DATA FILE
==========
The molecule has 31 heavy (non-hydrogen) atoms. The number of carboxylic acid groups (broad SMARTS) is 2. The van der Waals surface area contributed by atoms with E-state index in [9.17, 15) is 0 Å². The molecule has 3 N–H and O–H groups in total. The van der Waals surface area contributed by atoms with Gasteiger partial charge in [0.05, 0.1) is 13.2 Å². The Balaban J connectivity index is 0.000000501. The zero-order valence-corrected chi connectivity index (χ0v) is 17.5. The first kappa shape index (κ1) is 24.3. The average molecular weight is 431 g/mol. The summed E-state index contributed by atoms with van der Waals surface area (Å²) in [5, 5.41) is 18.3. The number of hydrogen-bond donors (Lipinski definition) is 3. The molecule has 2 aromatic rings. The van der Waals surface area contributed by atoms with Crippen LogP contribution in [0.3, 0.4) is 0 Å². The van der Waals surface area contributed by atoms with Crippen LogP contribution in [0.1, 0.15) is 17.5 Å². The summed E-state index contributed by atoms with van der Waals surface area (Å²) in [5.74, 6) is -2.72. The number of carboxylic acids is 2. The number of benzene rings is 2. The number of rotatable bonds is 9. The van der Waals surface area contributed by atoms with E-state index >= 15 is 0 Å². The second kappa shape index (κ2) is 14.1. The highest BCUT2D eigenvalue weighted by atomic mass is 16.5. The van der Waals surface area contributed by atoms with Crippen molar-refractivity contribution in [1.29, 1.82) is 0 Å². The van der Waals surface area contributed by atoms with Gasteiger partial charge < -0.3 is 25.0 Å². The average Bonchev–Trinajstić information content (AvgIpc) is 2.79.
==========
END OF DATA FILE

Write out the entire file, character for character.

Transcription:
The molecule has 31 heavy (non-hydrogen) atoms. The number of carboxylic acid groups (broad SMARTS) is 2. The van der Waals surface area contributed by atoms with E-state index in [9.17, 15) is 0 Å². The molecule has 3 N–H and O–H groups in total. The van der Waals surface area contributed by atoms with Gasteiger partial charge in [0.05, 0.1) is 13.2 Å². The Balaban J connectivity index is 0.000000501. The zero-order valence-corrected chi connectivity index (χ0v) is 17.5. The first kappa shape index (κ1) is 24.3. The average molecular weight is 431 g/mol. The summed E-state index contributed by atoms with van der Waals surface area (Å²) in [5, 5.41) is 18.3. The number of hydrogen-bond donors (Lipinski definition) is 3. The molecule has 2 aromatic rings. The van der Waals surface area contributed by atoms with Crippen LogP contribution in [0.3, 0.4) is 0 Å². The van der Waals surface area contributed by atoms with Crippen LogP contribution in [0.1, 0.15) is 17.5 Å². The summed E-state index contributed by atoms with van der Waals surface area (Å²) in [5.74, 6) is -2.72. The number of carboxylic acids is 2. The number of benzene rings is 2. The number of rotatable bonds is 9. The van der Waals surface area contributed by atoms with E-state index >= 15 is 0 Å². The second kappa shape index (κ2) is 14.1. The highest BCUT2D eigenvalue weighted by atomic mass is 16.5. The van der Waals surface area contributed by atoms with Crippen molar-refractivity contribution in [1.29, 1.82) is 0 Å². The van der Waals surface area contributed by atoms with Gasteiger partial charge < -0.3 is 25.0 Å². The average Bonchev–Trinajstić information content (AvgIpc) is 2.79.